As for the organization itself, Mr. Eshkawkogan said he is skeptical of any immediate major changes taking place that dramatically affect grass roots hockey despite the mass resignations taking place at Hockey Canada. “Ultimately, it is still the same people deciding who replaces them,” he said, noting that the organization’s underlying culture runs deep. “Embracing diversity, equity and inclusion practices at all levels will help but it will still take some time before anything more than temporary change takes place.”

As an Indigenous parent, Mr. Eshkawkogan said he is very cognizant of the challenges facing Indigenous women and girls in the country. “I have two First Nation daughters,” he said. “Our family is very aware of the continuing targeting of First Nation women and Missing and Murdered Indigenous Women and Girls.”

“As a parent and as a coach, I try to use hockey as a method to teach life skills,” he said. “As a family, we do our best to follow the Seven Grandfather teachings. In those teachings, respect for women is highlighted within First Nations’ culture and traditions. First Nation communities have always held women in high regard. It’s what we do and how we live. And it’s really a simple teaching, treat people the way you want to be treated.”

When it comes to his son Kohyn, there is an expectation that he be a leader both on ice and off.

“We have always told him to speak up in the locker room and he and his teammates should be treating women and everyone else with respect,” said Mr. Eshkawkogan. “If someone is saying something disrespectful towards women, you need to step up and say something. Just because you are a hockey player doesn’t give you the right to mistreat or abuse anybody.”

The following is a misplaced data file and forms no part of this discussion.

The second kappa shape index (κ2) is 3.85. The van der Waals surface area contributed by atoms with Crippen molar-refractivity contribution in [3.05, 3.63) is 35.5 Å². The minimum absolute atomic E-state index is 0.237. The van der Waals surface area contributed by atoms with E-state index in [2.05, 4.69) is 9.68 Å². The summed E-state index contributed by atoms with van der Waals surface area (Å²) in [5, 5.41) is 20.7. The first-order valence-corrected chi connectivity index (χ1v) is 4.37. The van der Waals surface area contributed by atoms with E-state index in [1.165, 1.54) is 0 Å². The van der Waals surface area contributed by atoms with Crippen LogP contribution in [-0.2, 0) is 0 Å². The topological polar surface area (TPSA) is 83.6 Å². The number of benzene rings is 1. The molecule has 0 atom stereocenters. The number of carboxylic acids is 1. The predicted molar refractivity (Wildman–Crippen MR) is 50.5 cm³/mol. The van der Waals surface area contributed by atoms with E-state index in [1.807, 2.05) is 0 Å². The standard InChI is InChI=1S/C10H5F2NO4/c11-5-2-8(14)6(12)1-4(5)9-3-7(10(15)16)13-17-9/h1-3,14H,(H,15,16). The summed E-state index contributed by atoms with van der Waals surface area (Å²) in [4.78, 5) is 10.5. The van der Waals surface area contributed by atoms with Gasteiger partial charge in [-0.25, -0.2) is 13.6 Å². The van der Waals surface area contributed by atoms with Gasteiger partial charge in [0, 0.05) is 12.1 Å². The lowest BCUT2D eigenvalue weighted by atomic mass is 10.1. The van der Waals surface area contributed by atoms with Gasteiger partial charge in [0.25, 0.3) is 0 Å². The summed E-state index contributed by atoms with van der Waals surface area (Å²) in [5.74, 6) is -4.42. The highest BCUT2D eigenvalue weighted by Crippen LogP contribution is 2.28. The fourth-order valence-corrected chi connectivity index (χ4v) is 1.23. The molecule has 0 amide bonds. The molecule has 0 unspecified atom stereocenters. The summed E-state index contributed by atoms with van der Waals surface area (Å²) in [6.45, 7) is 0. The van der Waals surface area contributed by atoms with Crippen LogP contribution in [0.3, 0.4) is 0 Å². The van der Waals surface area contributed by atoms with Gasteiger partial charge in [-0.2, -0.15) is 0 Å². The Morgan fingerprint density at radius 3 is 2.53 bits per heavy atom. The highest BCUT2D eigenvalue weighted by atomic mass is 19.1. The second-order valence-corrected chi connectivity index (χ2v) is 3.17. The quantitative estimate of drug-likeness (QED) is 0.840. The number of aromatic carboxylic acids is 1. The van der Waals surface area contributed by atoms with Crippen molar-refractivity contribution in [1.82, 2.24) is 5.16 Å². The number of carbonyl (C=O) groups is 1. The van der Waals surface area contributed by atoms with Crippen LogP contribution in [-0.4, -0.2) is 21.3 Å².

“While it is not our sole individual responsibility to change the world, it is our responsibility to do our small part to leave it better than we found it,” he said.

While what is happening in Hockey Canada recently might seem remote to everyday life, nothing could be further from the truth. “The game is so influential in this country,” said Mr. Eshkawkogan. “It provides an important opportunity to instill good values in our youth and create future leaders.”

The parent and coach points to the role that hockey has played in his own life. “I am not exaggerating when I say that hockey probably saved my life in many times,” he said. “There have been troubled times in my life where the only place I could clear my mind was on the ice. There I could set my troubles aside and just play the game. Whether I was any good at it is another story.”

In a practical sense, Mr. Eshkawkogan pointed to the days when he was playing junior hockey in Thunder Bay as the only First Nation kid on the team. When he heard the news of young First Nation kids being found dead in the river in that city, Mr. Eshkawkogan shared that he could have easily been him as he was often in those same areas. He credits hockey, his coaches, and his teammates for watching out for him both on and off the ice.

At its core, he notes, hockey can have a far more positive impact on the lives of youth than negative. The stratospheric level of Hockey Canada administration is far removed from the grassroots impact of the day-to-day reality of hockey players and their families.